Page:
but he screams in english, "please. ." >> please, please. >> reporter: dozens of police march them back to the pack, the boy still crying out, "please." he's terrified of men in uniform, his mother tells us. "all we want to do is relax. we've been sleeping in the streets," she says, "in the cold." hungary's cold reception was obvious for the world to see yesterday. a camerawoman actually kicking refugees running past her and deliberately tripping a man carrying a small child. they fall to the ground, angry but unhurt. she worked for a far right television station and was fired on the spot. many hungarians are disgusted by what she did. balazh salai accuses the government of whipping up anti-immigrant anger. >> the government wants everybody concentrate to this problem and don't want
to care about the economic problems. >> reporter: so this problem is a convenient distraction for the government from other domestic issues? >> yeah. yeah. >> reporter: scapegoating vulnerable people as has a long, dark history in this part of the world. yet they are still pouring in. forced out by war, unwelcome when they arrive. richard engel, nbc news, roszke, hungary. the showdown over the iran nuclear agreement dominated the campaign trail today. it is all but a done deal now that president obama has the votes he needs to keep congress from disapproving it. but a pair of gop candidates including front-runner donald trump teamed up and continued the charge to tear it down. nbc's andrea mitchell has the story. >> reporter: donald trump took the hill today, capitol hill, at a tea party rally against the iran deal. >> never, ever, ever in my life have i seen any transaction so incompetently negotiated as our deal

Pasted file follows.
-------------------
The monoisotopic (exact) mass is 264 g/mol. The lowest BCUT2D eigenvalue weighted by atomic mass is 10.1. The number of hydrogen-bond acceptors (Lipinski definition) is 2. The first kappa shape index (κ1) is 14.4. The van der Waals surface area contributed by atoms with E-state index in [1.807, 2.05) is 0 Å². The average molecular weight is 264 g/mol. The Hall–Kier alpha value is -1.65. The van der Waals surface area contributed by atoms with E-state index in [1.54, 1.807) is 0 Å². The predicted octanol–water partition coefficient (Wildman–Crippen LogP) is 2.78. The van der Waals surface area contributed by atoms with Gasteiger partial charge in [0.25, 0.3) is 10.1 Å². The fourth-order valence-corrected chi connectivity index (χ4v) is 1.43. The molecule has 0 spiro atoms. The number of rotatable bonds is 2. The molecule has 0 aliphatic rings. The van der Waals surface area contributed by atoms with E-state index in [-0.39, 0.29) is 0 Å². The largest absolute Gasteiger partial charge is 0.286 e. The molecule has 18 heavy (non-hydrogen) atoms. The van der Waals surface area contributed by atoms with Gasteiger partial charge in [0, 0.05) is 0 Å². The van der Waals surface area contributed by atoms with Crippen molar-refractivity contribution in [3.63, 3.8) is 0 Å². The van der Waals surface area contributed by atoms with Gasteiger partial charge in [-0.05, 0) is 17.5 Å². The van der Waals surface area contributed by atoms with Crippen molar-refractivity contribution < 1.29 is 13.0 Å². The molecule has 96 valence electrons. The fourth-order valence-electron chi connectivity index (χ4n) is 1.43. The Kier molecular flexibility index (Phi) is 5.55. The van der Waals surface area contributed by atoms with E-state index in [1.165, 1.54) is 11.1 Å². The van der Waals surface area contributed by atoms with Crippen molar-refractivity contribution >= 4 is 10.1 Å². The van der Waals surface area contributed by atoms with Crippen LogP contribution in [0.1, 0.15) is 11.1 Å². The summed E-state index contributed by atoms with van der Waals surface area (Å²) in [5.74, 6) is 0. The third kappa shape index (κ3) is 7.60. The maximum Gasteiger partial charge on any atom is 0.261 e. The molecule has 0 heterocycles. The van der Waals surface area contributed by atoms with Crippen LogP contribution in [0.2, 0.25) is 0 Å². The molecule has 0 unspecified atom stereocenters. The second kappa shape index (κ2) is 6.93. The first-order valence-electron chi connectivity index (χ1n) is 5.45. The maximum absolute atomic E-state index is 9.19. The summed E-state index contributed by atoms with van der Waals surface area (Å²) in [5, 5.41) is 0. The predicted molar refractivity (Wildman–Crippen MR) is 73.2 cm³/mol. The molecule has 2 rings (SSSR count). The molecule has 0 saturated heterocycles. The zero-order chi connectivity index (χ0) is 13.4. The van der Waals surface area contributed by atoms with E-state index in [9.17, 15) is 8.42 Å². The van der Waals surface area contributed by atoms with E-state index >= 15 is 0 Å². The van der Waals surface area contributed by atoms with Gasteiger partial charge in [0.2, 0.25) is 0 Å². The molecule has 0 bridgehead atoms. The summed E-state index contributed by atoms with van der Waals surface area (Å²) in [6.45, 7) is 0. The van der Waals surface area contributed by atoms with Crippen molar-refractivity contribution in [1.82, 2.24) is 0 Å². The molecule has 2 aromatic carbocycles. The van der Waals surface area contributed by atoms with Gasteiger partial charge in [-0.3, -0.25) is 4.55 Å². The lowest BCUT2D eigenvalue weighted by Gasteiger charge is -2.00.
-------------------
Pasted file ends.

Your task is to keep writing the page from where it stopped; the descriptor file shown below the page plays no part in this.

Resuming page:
with iran. >> reporter: trump, who seems to know a lot about deal making if not diplomacy, attacked president obama head on. >> we are led by very, very stupid people. very, very stupid people. >> reporter: the tea party rally had a little bit of everything. presidential candidates. >> this iranian nuclear deal is catastrophic. >> reporter: conservative icons. >> it's betrayal of america. he has strengthened our enemy. >> reporter: even phil robertson of "duck dynasty." >> they call me in as a last resort. >> reporter: ignoring the crowd outside, john kerry now has one more vote than he needs to stop congress from blocking the deal. >> that's what matters right now. and if donald trump and ted cruz and dick cheney want to be the face of the opposition, that's their choice. >> reporter: across town hillary clinton backed the agreement but with a threat to use force if iran cheats. >> i will not hesitate to take military